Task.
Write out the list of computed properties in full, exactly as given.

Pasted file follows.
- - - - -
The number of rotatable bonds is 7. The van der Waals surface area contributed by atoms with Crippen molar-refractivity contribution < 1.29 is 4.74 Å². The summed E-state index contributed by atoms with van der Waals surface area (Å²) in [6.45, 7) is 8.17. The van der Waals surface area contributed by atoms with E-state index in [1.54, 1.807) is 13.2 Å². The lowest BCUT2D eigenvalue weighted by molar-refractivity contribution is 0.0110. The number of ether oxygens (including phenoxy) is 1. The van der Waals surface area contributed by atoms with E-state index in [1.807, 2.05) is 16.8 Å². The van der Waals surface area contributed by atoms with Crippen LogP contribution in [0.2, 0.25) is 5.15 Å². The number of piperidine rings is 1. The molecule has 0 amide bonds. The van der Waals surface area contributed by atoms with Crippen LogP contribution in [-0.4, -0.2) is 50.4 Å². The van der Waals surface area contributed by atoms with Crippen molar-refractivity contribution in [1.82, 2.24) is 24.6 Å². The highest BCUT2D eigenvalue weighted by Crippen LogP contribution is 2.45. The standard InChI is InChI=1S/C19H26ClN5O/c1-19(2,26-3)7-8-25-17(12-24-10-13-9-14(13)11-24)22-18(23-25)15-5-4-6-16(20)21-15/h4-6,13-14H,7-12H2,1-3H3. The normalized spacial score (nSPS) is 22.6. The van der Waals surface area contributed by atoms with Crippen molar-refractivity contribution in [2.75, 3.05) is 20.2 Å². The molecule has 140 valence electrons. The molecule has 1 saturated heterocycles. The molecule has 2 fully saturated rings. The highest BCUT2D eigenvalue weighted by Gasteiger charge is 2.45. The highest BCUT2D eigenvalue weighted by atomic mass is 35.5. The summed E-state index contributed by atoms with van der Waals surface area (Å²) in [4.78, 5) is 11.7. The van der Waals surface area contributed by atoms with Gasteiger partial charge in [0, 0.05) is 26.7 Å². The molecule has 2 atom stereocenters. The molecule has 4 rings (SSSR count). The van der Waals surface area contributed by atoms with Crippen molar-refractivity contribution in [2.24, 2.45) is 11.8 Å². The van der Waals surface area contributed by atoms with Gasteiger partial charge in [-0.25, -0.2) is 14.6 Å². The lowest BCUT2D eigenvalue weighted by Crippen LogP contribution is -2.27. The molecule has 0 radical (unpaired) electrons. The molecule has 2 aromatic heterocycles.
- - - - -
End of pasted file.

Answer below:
The number of rotatable bonds is 7. The van der Waals surface area contributed by atoms with Crippen molar-refractivity contribution < 1.29 is 4.74 Å². The summed E-state index contributed by atoms with van der Waals surface area (Å²) in [6.45, 7) is 8.17. The van der Waals surface area contributed by atoms with E-state index in [1.54, 1.807) is 13.2 Å². The lowest BCUT2D eigenvalue weighted by molar-refractivity contribution is 0.0110. The number of ether oxygens (including phenoxy) is 1. The van der Waals surface area contributed by atoms with E-state index in [1.807, 2.05) is 16.8 Å². The van der Waals surface area contributed by atoms with Crippen LogP contribution in [0.2, 0.25) is 5.15 Å². The number of piperidine rings is 1. The molecule has 0 amide bonds. The van der Waals surface area contributed by atoms with Crippen LogP contribution in [-0.4, -0.2) is 50.4 Å². The van der Waals surface area contributed by atoms with Crippen molar-refractivity contribution in [1.82, 2.24) is 24.6 Å². The highest BCUT2D eigenvalue weighted by Crippen LogP contribution is 2.45. The standard InChI is InChI=1S/C19H26ClN5O/c1-19(2,26-3)7-8-25-17(12-24-10-13-9-14(13)11-24)22-18(23-25)15-5-4-6-16(20)21-15/h4-6,13-14H,7-12H2,1-3H3. The normalized spacial score (nSPS) is 22.6. The van der Waals surface area contributed by atoms with Crippen molar-refractivity contribution in [2.75, 3.05) is 20.2 Å². The molecule has 140 valence electrons. The molecule has 1 saturated heterocycles. The molecule has 2 fully saturated rings. The highest BCUT2D eigenvalue weighted by Gasteiger charge is 2.45. The highest BCUT2D eigenvalue weighted by atomic mass is 35.5. The summed E-state index contributed by atoms with van der Waals surface area (Å²) in [4.78, 5) is 11.7. The van der Waals surface area contributed by atoms with Gasteiger partial charge in [0, 0.05) is 26.7 Å². The molecule has 2 atom stereocenters. The molecule has 4 rings (SSSR count). The van der Waals surface area contributed by atoms with Crippen molar-refractivity contribution in [2.24, 2.45) is 11.8 Å². The van der Waals surface area contributed by atoms with Gasteiger partial charge in [-0.25, -0.2) is 14.6 Å². The lowest BCUT2D eigenvalue weighted by Crippen LogP contribution is -2.27. The molecule has 0 radical (unpaired) electrons. The molecule has 2 aromatic heterocycles.